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Somewhere Or Nowhere?
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"How do you know that, if I may be so bold?" I rejoined.
"As any one would who had been there to see," he replied. "It is a great sight, until you get used to it, when the earth gives a heave, and out comes a beast. You might think it a hairy elephant or a deinotherium--but none of the animals are the same as we have ever had here. I was almost frightened myself the first time I saw the dry-bog-serpent come wallowing out--such a head and mane! and SUCH eyes!--but the shower is nearly over. It will stop directly after the next thunder-clap. There it is!"
A flash came with the words, and in about half a minute the thunder. Then the rain ceased.
"Now we should be going!" said the raven, and stepped to the front of the porch.
"Going where?" I asked.
"Going where we have to go," he answered. "You did not surely think you had got home? I told you there was no going out and in at pleasure until you were at home!"
"I do not want to go," I said.
"That does not make any difference--at least not much," he answered. "This is the way!"
"I am quite content where I am."
"You think so, but you are not. Come along."
He hopped from the porch onto the grass, and turned, waiting.
"I will not leave the house to-day," I said with obstinacy.
"You will come into the garden!" rejoined the raven.
"I give in so far," I replied, and stepped from the porch.
The sun broke through the clouds, and the raindrops flashed and sparkled on the grass. The raven was walking over it.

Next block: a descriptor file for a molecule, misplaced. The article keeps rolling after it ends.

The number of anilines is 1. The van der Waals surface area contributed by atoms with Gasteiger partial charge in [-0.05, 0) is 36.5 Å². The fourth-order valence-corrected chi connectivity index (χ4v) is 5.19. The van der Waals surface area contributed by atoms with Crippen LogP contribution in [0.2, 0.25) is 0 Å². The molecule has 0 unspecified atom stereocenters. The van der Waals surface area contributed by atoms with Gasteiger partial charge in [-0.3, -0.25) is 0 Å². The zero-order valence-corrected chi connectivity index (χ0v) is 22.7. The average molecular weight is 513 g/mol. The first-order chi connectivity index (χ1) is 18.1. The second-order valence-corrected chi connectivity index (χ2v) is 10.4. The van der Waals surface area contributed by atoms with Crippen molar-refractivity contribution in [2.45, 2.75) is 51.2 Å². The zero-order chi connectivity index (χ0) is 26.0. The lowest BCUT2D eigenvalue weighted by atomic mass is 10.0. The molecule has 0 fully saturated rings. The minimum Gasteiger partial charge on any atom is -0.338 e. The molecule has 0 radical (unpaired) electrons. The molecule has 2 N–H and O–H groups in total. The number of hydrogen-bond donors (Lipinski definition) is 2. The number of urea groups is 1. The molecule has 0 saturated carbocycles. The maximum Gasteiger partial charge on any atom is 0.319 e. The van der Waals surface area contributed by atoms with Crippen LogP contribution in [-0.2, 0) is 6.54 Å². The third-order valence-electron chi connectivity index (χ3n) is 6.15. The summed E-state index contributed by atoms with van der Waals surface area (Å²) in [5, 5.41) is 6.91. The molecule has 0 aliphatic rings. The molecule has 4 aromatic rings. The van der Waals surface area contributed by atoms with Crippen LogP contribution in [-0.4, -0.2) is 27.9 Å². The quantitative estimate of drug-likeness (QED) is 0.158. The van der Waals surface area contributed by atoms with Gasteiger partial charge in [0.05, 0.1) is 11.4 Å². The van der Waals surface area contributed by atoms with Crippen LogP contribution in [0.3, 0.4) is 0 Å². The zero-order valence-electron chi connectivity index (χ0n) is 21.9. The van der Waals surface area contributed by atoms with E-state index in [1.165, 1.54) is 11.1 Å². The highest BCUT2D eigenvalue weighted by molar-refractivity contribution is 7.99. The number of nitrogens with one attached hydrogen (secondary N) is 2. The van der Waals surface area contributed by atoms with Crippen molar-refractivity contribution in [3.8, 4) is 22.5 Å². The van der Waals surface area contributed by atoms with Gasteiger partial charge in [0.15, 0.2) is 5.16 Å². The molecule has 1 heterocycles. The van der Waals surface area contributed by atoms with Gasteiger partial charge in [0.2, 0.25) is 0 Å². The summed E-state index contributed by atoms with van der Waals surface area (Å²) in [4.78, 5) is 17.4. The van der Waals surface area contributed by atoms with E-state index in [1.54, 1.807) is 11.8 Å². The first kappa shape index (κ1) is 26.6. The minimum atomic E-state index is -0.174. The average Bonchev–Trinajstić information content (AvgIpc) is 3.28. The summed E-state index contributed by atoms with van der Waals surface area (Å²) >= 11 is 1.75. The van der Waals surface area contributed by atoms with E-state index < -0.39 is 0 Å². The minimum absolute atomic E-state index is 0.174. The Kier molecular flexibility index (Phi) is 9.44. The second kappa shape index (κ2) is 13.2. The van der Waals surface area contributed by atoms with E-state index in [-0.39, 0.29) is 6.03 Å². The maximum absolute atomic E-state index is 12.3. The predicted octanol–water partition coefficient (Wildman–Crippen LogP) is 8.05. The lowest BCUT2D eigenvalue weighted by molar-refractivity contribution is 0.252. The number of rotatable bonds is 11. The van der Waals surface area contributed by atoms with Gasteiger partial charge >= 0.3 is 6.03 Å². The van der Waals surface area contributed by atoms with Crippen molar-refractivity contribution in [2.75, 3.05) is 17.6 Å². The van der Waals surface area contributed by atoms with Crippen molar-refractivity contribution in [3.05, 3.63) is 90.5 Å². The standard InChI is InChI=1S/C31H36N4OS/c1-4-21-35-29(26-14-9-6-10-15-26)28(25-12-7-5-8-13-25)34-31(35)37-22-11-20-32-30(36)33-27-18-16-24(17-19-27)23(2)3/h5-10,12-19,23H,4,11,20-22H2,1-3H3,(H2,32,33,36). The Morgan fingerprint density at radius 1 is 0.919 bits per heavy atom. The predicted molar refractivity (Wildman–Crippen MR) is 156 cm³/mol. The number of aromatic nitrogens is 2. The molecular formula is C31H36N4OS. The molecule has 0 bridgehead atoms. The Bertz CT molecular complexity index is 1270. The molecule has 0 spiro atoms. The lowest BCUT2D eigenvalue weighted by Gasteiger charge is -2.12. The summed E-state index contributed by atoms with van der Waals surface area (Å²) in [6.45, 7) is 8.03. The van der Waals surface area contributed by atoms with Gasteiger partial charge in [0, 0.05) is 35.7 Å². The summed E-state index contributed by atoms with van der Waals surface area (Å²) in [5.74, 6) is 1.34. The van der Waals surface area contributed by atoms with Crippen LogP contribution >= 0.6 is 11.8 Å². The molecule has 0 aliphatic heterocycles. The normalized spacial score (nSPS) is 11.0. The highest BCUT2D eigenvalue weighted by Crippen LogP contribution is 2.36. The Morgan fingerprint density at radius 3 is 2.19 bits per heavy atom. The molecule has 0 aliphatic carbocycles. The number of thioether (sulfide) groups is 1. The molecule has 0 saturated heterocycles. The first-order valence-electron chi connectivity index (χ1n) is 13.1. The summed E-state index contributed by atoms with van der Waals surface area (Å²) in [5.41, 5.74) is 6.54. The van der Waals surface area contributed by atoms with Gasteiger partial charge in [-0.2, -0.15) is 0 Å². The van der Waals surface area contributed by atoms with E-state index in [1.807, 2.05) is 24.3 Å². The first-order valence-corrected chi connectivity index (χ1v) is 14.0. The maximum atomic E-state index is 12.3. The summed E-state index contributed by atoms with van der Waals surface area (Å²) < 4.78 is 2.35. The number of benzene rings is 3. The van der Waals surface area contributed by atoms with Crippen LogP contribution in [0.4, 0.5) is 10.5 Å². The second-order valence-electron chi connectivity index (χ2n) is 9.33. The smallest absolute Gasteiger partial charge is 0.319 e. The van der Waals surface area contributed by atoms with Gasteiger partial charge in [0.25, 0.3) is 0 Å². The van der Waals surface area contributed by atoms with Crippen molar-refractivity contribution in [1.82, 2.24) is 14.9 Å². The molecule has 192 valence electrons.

"You will wet your feet!" I cried.
"And mire my beak," he answered, immediately plunging it deep in the sod, and drawing out a great wriggling red worm. He threw back his head, and tossed it in the air. It spread great wings, gorgeous in red and black, and soared aloft.
"Tut! tut!" I exclaimed; "you mistake, Mr. Raven: worms are not the larvŠ of butterflies!"
"Never mind," he croaked; "it will do for once! I'm not a reading man at present, but sexton at the--at a certain graveyard--cemetery, more properly--in--at--no matter where!"
"I see! you can't keep your spade still: and when you have nothing to bury, you must dig something up! Only you should mind what it is before you make it fly! No creature should be allowed to forget what and where it came from!"
"Why?" said the raven.
"Because it will grow proud, and cease to recognise its superiors."
No man knows it when he is making an idiot of himself.
"Where DO the worms come from?" said the raven, as if suddenly grown curious to know.
"Why, from the earth, as you have just seen!" I answered.
"Yes, last!" he replied. "But they can't have come from it first-- for that will never go back to it!" he added, looking up.
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